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Sprint Product Ambassadors: First Look at The Essential Phone

Sprint Product Ambassador




It’s not every day that a new phone company is born, not even every year.  Any Rubin invented the Android operating system, then sold it to Google in 2005.  Google appointed Rubin the Senior Vice President of Mobile and Digital Content.  Android was finally revealed to the public in 2007, exactly one decade ago.  Rubin left Google in 2014 and founded Essential Products in 2015.




According to Rubin the core reasons for making a new kind of phone are as follows:

  • Devices are your personal property. We won’t force you to have anything on them you don’t want to have.
  • We will always play well with others. Closed ecosystems are divisive and outdated.
  • Premium materials and true craftsmanship shouldn’t be just for the few.
  • Devices shouldn’t become outdated every year. They should evolve with you.
  • Technology should assist you so that you can get on with enjoying your life.
  • Simple is always better.

What does all this really mean?  Well first of all, this phone is using Android OS. But there isn’t any bloatware on this phone.  There aren’t any apps that don’t need to be there.  As an example, the phone uses Android's calendar, not one cooked up by Essential.  This is the case with almost all of the apps, it’s just a really clean implementation of the Google Android OS, which is really nice.  It’s clean and uncluttered.  Everything you need is there, and noting is there that you don’t need.Essential Phone black_collage_1000x1000.png


The build quality of this phone is incredible.  Nobody has ever made a phone that looks and feels this nice before, and I mean nobody, not even the large orchard in Northern California.  The phone has the latest version of Gorilla glass, which is cool, but not unusual.  It has metal sides and internal structure, but what’s unusual about this is the choice of metal: titanium.  Titanium is stronger and stiffer than aluminum, the usual metal used for phones, which means that they can use less of it, which makes it lighter, while still being stronger.  The back of the phone is ceramic and it is beautiful.  You might not even realize what the material is at first.  I have the black one, I think they call it Moon Black, and it is deep, dark, black and almost entirely friction-less.  The thing about ceramic is that you have to bake it like clay.  And when clay or ceramic bakes, it shrinks.  Essential had one of their employees traverse the globe for months looking for someone who could bake the ceramic with predictable shrinkage so that every piece fit precisely. After it is baked, it is highly polished, creating the friction-less surface.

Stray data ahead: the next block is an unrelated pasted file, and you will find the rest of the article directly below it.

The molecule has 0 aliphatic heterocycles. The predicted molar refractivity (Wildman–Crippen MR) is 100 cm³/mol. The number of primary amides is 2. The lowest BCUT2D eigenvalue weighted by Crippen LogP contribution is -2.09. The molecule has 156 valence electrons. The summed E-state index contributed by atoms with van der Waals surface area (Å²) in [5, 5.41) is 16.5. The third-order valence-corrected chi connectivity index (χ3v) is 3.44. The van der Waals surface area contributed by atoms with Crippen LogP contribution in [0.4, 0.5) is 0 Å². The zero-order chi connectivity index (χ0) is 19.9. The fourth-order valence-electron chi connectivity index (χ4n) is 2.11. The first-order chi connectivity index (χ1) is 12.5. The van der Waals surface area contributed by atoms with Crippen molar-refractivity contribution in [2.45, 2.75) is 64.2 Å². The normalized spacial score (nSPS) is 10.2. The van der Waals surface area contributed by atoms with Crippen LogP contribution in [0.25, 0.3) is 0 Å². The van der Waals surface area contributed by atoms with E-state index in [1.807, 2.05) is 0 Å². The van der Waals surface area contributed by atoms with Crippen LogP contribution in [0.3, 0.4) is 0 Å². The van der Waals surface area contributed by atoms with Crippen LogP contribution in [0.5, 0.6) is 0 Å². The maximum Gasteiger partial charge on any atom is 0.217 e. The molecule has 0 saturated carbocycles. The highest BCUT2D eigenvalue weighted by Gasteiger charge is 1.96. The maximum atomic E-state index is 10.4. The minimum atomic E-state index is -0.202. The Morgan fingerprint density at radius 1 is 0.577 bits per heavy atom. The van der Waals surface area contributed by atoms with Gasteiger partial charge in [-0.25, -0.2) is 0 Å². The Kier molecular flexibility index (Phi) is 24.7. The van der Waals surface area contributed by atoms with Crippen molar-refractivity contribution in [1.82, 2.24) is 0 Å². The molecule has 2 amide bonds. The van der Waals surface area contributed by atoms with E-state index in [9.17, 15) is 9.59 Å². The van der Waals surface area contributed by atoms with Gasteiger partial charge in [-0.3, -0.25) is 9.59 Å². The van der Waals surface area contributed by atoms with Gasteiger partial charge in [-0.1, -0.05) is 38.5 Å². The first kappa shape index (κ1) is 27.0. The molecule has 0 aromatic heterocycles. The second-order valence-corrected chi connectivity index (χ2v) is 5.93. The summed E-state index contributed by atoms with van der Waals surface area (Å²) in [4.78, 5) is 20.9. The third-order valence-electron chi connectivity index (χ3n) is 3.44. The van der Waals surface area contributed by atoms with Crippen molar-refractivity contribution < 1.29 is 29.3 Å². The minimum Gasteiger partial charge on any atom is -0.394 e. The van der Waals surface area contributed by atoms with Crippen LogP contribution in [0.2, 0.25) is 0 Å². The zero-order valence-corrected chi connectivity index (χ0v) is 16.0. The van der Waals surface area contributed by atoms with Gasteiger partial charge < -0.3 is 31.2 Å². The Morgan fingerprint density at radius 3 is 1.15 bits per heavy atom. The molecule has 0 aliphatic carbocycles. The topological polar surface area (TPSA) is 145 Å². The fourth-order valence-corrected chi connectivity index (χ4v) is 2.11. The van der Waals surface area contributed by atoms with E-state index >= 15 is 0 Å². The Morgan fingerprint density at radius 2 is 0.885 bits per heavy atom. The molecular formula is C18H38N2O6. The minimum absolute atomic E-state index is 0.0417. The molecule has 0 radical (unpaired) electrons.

The phone has one camera on the front, and two on the back.  This is another unique thing about this phone.  One of the rear cameras has a color sensorEssential Phone 1.jpg, Essential Phone 2.jpgand the other has a black and white sensor.  If you take a color photo, the camera actually takes a color and monochrome photo and blends them.  Naturally, you can take a black and white only photo, and the results are stunning and very contrasty.


Also on the back are two metal dots.  These serve as the interface for modules, for which there is currently a 360 degree camera that attaches to the camera via strong magnets, and uses the metal dots for power.


Brilliantly, the power button and both volume buttons are on the right side and are easily reached via the thumb of your choice.


The size of the device is just right; not to large, not too small.  The screen looks great, and the battery lasts all day. The weight of the phone is surprising.  It feels dense, expensive and premium, and really like nothing else out there.


Disclaimer: The Product Ambassadors are Sprint employees from many different parts of the company that love technology. They volunteer to test out all sorts of Sprint devices and offer opinions freely to the Community. Each Product Ambassador shares their own opinions of these devices, therefore the information in this post does not necessarily reflect the opinions of Sprint. The PA's do not represent the company in an official way, and should not be expected to respond to Community members in an official capacity. #sprintemployee